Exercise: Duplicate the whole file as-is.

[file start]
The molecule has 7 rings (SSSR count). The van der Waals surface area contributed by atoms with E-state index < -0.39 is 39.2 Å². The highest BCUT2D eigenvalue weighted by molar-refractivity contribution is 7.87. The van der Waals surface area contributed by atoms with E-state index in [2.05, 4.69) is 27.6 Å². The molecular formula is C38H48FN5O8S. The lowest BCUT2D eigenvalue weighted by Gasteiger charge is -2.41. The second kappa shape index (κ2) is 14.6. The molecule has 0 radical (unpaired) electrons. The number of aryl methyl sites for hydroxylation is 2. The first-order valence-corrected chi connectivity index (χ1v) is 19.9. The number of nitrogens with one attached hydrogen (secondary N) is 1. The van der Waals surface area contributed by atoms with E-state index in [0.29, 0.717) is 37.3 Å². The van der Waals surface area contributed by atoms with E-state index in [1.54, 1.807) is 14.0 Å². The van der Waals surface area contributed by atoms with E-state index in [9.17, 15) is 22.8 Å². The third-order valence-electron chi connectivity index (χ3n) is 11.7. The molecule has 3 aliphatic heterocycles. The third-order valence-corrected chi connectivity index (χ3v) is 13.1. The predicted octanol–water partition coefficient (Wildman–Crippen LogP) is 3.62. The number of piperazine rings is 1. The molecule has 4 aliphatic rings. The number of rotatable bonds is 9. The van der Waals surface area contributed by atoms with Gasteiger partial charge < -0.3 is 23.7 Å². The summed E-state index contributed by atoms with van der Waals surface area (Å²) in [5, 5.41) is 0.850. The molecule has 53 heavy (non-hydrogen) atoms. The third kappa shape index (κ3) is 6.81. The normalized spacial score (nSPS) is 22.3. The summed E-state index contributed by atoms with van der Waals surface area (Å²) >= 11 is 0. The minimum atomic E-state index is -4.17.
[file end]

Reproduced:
The molecule has 7 rings (SSSR count). The van der Waals surface area contributed by atoms with E-state index < -0.39 is 39.2 Å². The highest BCUT2D eigenvalue weighted by molar-refractivity contribution is 7.87. The van der Waals surface area contributed by atoms with E-state index in [2.05, 4.69) is 27.6 Å². The molecular formula is C38H48FN5O8S. The lowest BCUT2D eigenvalue weighted by Gasteiger charge is -2.41. The second kappa shape index (κ2) is 14.6. The molecule has 0 radical (unpaired) electrons. The number of aryl methyl sites for hydroxylation is 2. The first-order valence-corrected chi connectivity index (χ1v) is 19.9. The number of nitrogens with one attached hydrogen (secondary N) is 1. The van der Waals surface area contributed by atoms with E-state index in [0.29, 0.717) is 37.3 Å². The van der Waals surface area contributed by atoms with E-state index in [1.54, 1.807) is 14.0 Å². The van der Waals surface area contributed by atoms with E-state index in [9.17, 15) is 22.8 Å². The third-order valence-electron chi connectivity index (χ3n) is 11.7. The molecule has 3 aliphatic heterocycles. The third-order valence-corrected chi connectivity index (χ3v) is 13.1. The predicted octanol–water partition coefficient (Wildman–Crippen LogP) is 3.62. The number of piperazine rings is 1. The molecule has 4 aliphatic rings. The number of rotatable bonds is 9. The van der Waals surface area contributed by atoms with Gasteiger partial charge < -0.3 is 23.7 Å². The summed E-state index contributed by atoms with van der Waals surface area (Å²) in [5, 5.41) is 0.850. The molecule has 53 heavy (non-hydrogen) atoms. The third kappa shape index (κ3) is 6.81. The normalized spacial score (nSPS) is 22.3. The summed E-state index contributed by atoms with van der Waals surface area (Å²) >= 11 is 0. The minimum atomic E-state index is -4.17.